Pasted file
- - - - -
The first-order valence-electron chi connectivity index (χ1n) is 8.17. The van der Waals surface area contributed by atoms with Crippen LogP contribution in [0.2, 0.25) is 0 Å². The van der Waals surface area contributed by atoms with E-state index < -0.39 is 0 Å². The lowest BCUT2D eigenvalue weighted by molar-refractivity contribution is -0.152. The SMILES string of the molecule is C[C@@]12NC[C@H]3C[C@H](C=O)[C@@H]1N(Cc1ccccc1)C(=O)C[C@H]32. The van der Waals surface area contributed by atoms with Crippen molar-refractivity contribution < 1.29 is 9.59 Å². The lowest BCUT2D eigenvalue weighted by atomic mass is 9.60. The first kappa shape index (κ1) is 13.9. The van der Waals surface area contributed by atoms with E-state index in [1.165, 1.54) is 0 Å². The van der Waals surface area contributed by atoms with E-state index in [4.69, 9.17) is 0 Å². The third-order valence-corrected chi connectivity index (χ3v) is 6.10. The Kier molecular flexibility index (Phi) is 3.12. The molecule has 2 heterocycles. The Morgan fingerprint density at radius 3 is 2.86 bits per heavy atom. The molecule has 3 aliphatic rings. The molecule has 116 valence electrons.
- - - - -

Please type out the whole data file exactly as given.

The first-order valence-electron chi connectivity index (χ1n) is 8.17. The van der Waals surface area contributed by atoms with Crippen LogP contribution in [0.2, 0.25) is 0 Å². The van der Waals surface area contributed by atoms with E-state index < -0.39 is 0 Å². The lowest BCUT2D eigenvalue weighted by molar-refractivity contribution is -0.152. The SMILES string of the molecule is C[C@@]12NC[C@H]3C[C@H](C=O)[C@@H]1N(Cc1ccccc1)C(=O)C[C@H]32. The van der Waals surface area contributed by atoms with Crippen molar-refractivity contribution < 1.29 is 9.59 Å². The lowest BCUT2D eigenvalue weighted by atomic mass is 9.60. The first kappa shape index (κ1) is 13.9. The van der Waals surface area contributed by atoms with E-state index in [1.165, 1.54) is 0 Å². The van der Waals surface area contributed by atoms with E-state index in [4.69, 9.17) is 0 Å². The third-order valence-corrected chi connectivity index (χ3v) is 6.10. The Kier molecular flexibility index (Phi) is 3.12. The molecule has 2 heterocycles. The Morgan fingerprint density at radius 3 is 2.86 bits per heavy atom. The molecule has 3 aliphatic rings. The molecule has 116 valence electrons.